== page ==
The killers, hearing the story, worry that it would take too many days to shoot that scene. “Maybe the actors can use it for inspiration,” they suggest.
And then, again, there’s the emotional resonance of Congo and his ilk’s reaction to their past. It’s hard not to be moved when Congo recognizes, perhaps for the first time, the way that his victims might have felt (“Actually, they felt far worse,” Oppenheimer brazenly asserts). The varying reactions one experiences simultaneously in this moment are incredible: some undeniable measure of empathy for Congo’s unspoken regret, a retained sense of justifiable derision for the monster, the helplessness of not knowing what could possibly make up for his crimes. Perhaps his being haunted by the lifeless eyes of his victims is the best we can ask for. Meanwhile, his compatriots make excuses: it was an exchange for just compensation, the Americans are not on trial for exterminating the Indians, the “Geneva Conventions” are but a temporarily agreed upon order of morality which is subjective and open to change, the pangs of guilt you feel for butchering your fellow countrymen are but a nerve problem that can be corrected with vitamins. When they’re not making excuses, they’re happily recounting the grisly details of their murdering spree. Yet it’s clear that the impact of their actions weigh on their minds nonetheless in the way that they are acutely aware of the image the film is going to paint of them – worse than the Communists, blood-thirsty, terrorists.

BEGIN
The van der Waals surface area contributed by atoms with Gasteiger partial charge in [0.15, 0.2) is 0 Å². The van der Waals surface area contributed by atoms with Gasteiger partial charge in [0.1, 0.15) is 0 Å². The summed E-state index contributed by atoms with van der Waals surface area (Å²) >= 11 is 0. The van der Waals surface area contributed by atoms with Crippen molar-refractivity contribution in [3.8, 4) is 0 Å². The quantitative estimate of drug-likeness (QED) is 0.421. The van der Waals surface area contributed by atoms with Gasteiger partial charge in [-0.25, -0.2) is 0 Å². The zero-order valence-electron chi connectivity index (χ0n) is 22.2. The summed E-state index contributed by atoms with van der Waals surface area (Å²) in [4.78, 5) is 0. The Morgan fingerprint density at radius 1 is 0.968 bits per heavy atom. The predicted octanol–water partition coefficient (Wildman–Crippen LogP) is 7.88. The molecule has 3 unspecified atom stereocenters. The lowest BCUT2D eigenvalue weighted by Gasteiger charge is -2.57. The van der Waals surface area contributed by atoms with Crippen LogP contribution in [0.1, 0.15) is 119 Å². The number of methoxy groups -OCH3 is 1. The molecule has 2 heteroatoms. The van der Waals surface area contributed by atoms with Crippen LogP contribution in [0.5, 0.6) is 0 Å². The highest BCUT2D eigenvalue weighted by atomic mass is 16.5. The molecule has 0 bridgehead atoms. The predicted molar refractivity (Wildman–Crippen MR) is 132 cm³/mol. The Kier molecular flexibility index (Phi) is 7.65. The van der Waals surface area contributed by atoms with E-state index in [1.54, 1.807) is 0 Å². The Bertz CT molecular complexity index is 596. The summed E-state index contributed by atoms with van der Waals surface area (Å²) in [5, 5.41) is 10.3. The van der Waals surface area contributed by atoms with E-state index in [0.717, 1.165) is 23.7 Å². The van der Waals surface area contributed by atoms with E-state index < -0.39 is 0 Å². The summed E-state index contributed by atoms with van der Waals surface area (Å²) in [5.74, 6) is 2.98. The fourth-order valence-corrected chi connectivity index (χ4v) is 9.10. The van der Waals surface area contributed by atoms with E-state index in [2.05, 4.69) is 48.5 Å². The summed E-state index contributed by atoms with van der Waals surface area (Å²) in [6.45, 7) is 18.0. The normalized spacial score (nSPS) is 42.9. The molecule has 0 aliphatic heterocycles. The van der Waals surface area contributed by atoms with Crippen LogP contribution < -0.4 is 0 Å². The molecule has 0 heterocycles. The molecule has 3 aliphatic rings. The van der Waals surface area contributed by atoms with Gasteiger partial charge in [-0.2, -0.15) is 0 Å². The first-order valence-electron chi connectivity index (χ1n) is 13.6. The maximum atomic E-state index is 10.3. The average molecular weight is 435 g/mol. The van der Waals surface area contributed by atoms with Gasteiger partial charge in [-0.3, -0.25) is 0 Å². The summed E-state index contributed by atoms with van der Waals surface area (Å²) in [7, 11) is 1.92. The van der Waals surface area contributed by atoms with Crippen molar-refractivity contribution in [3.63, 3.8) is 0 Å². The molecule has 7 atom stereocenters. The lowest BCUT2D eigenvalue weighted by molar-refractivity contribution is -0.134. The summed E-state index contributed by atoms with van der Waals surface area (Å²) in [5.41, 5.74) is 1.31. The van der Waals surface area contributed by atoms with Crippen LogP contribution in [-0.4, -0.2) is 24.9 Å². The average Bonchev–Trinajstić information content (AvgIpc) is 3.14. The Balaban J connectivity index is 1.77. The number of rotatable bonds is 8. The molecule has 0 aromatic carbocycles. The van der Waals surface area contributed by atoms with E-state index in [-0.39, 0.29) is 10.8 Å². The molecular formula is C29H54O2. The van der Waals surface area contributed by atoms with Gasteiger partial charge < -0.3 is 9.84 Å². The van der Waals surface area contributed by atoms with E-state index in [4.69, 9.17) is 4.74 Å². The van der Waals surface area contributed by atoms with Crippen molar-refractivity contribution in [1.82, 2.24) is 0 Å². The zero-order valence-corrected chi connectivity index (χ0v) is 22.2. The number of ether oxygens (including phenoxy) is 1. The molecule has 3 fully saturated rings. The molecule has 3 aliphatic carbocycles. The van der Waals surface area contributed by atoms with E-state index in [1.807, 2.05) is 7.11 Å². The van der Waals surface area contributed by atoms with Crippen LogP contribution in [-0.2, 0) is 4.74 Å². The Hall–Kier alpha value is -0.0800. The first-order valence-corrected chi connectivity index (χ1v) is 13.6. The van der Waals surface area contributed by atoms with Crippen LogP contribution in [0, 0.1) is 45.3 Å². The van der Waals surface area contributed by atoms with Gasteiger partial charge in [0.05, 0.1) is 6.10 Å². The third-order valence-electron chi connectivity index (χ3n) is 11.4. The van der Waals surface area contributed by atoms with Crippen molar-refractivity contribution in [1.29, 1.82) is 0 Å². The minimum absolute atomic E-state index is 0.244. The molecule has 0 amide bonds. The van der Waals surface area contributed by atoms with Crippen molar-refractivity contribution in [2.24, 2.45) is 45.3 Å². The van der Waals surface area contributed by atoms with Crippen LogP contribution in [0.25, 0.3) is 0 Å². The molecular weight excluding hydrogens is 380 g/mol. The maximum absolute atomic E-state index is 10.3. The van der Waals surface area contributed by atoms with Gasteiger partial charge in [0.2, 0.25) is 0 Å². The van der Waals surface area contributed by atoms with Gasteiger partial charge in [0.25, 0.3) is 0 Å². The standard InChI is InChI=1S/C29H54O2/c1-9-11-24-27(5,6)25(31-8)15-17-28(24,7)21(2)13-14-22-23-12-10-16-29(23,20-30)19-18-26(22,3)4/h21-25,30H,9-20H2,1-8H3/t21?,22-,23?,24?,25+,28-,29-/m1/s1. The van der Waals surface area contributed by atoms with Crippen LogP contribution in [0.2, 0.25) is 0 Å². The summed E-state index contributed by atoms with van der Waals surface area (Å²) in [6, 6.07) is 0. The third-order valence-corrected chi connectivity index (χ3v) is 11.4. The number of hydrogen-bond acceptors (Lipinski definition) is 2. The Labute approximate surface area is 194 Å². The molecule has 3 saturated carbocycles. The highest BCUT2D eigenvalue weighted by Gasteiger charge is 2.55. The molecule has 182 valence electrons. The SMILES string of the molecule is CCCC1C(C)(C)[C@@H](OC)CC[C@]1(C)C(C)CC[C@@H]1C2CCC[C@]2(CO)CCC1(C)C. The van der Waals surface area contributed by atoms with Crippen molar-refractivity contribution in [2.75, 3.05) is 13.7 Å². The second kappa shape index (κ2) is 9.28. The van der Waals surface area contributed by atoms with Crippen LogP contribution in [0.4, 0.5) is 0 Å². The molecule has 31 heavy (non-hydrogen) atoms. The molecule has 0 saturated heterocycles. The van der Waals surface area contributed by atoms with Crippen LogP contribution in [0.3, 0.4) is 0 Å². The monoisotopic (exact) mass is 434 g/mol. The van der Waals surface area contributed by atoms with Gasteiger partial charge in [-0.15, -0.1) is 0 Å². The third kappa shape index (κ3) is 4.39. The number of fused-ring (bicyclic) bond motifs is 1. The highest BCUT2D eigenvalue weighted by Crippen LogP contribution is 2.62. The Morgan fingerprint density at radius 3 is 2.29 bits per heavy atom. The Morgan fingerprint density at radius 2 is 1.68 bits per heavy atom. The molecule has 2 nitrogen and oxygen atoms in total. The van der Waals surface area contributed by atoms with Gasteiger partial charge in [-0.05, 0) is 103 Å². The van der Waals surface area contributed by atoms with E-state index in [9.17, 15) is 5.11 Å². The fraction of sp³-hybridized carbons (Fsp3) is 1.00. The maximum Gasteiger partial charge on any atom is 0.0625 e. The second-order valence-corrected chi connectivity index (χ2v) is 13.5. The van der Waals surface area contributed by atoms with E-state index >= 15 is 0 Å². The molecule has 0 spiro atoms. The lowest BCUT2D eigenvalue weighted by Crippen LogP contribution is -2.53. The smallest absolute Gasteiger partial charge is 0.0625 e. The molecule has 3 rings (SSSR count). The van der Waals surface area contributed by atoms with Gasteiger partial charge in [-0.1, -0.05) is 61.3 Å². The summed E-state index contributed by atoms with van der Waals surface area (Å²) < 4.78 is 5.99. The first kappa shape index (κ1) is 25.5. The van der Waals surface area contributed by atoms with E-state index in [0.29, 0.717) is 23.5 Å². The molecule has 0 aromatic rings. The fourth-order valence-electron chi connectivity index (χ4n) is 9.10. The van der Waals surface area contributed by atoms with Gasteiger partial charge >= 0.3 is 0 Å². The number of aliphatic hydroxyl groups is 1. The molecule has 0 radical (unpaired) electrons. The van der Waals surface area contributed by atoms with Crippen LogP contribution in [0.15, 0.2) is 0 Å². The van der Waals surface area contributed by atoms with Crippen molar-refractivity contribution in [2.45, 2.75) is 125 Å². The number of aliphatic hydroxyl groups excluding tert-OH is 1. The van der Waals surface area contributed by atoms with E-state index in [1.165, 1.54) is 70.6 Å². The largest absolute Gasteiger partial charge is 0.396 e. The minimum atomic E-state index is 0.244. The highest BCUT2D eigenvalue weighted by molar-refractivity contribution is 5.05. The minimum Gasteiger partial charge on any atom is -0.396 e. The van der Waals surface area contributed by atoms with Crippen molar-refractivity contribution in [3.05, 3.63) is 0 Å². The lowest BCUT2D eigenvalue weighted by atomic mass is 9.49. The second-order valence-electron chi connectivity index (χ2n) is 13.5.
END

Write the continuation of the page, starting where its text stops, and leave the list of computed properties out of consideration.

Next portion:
But then again, it’s only several members of the film crew who are listed as “Anonymous” in the closing credits (out of fear of retaliation), whereas none of the subjects of the film has any reason to hide his identity. Expecting that the movie will play world-wide, recounting their actions with honesty and in detail, they express no concern about what consequences could come from this divulgence. Maybe they’ve just lived without consequences for such a long time that they’re not even cognizant that there is such a thing, I don’t know. For the majority of the group, any nagging at their conscience can be tamped down or ignored. Thus, the movie serves as an unparalleled glimpse into the psyche of… of what? of evil? of inhumanity? of self-delusion? Whatever it is, it’s unquestionably powerful stuff.